Mogadishu, Asharq Al-Awsat—Abdikarim Hussein Guled is the Somalian minister of the Interior and of National Security. Born in 1966 in Hiran, a region in central Somalia, he went on to graduate from the Department of Management at the University of Science and Technology in Yemen. Since the early 1990’s he worked in the field of humanitarian services, and became the chairman of the Somalian office of the Kuwait based Africa Muslims Agency. Along with the Somalian president, he founded the Peace and Development Party, and became a senior leader.
In an exclusive interview with Asharq Al-Awsat, Guled talked about the security situation in Somalia and the capital; Mogadishu; the war against Al-Qaeda and related groups; and the Somalian government’s effors to build a national security infrastructure. Guled revealed that Somalia is coordinating closely with the United States and a number of Arab countries on matters of security.
Asharq Al-Awsat: Tell us about the security situation in Somalia in general.
Abdikarim Hussein Guled: We are in an ongoing battle to restore the Somalian state, in various ways, both internally and externally. Regarding the current security situation, the government has begun to rebuild the military and to establish various security agencies such as the police and the intelligence service. We have succeeded in reasserting control over most provinces and cities in the country, particularly in urban areas. The next stage is to secure border crossings. This is a long and difficult process, but is necessary in order to stabilize Somalia.
Q: What about Mogadishu itself?
All the illegal checkpoints in the capital—more than 60 in total—have been removed. These checkpoints provided the armed tribal militias with a monthly income of more than USD 1.5 million. This dismantling was accomplished in a short timeframe, and without bloodshed. Bearing arms in the capital is now restricted to government forces and the supporting African Union troops.
Q: What is the truth surrounding the foreign security firms operating in Mogadishu?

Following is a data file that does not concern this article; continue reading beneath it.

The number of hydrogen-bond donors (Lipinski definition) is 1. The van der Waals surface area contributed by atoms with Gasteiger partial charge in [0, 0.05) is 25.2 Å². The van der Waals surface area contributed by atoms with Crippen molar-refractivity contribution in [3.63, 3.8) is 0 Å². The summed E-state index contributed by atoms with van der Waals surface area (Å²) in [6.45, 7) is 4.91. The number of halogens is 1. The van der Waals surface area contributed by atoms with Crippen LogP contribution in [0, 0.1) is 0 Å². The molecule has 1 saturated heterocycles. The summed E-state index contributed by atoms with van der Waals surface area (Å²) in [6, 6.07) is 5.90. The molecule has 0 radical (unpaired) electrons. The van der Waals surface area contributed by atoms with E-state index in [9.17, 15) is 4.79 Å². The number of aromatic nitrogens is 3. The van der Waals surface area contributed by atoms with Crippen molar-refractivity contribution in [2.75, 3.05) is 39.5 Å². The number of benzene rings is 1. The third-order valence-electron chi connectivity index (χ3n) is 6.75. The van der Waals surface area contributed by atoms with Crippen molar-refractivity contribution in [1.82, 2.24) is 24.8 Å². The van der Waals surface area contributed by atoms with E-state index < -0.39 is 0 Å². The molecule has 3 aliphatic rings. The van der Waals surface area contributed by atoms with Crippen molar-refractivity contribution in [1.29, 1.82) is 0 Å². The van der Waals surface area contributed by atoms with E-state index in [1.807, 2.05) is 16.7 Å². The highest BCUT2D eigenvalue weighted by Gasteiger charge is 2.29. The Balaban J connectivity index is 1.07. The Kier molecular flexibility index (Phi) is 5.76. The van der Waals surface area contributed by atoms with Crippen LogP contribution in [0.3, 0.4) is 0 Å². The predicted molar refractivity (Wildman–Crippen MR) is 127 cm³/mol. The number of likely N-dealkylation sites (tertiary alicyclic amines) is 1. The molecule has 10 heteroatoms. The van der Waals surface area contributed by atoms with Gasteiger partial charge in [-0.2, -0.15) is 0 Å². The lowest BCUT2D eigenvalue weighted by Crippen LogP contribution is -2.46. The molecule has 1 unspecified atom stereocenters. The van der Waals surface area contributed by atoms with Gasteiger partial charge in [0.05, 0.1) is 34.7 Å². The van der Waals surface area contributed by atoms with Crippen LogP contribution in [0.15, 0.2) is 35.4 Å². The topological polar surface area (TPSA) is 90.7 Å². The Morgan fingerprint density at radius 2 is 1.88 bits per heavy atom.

The government forces consist of four sectors: the army, the police, the intelligence services and the Department of Prisons. Aside from these, there are no other governmental forces in Mogadishu. There are security firms that specialize in providing protection. Only six of these are licensed—four are foreign and two are local. These companies provide specialist security services that are authorized and legal. All their operations are registered, from the types of weapons and vehicles they use to the limits of the services they provide.
Q: What about the merging of security forces in the capital, which is currently being discussed?
These troops fall under a project to consolidate security in the capital, and do not consist of forces from outside the government. In total, there are 1,000 members of a select unit from governmental security organizations. They are highly trained and do not include foreign elements.
Q: Mogadishu recently witnessed the execution of Al-Shaba’ab members after they had been detained by the security authorities. What is the truth about these executions?
The executions did occur, and the bodies were stumbled upon. The important question that needs to be asked is who committed these incidents. Who were these people and how were they killed? All this is currently being investigated. We are also looking into whether the deceased had indeed been apprehended by the government authorities. Were they tried or not? Who killed them, and when? An investigation is taking place to clarify the circumstances of the case, and the findings will be officially announced.
Q: How are Al-Shaba’ab members dealt with once they are detained by the government authorities?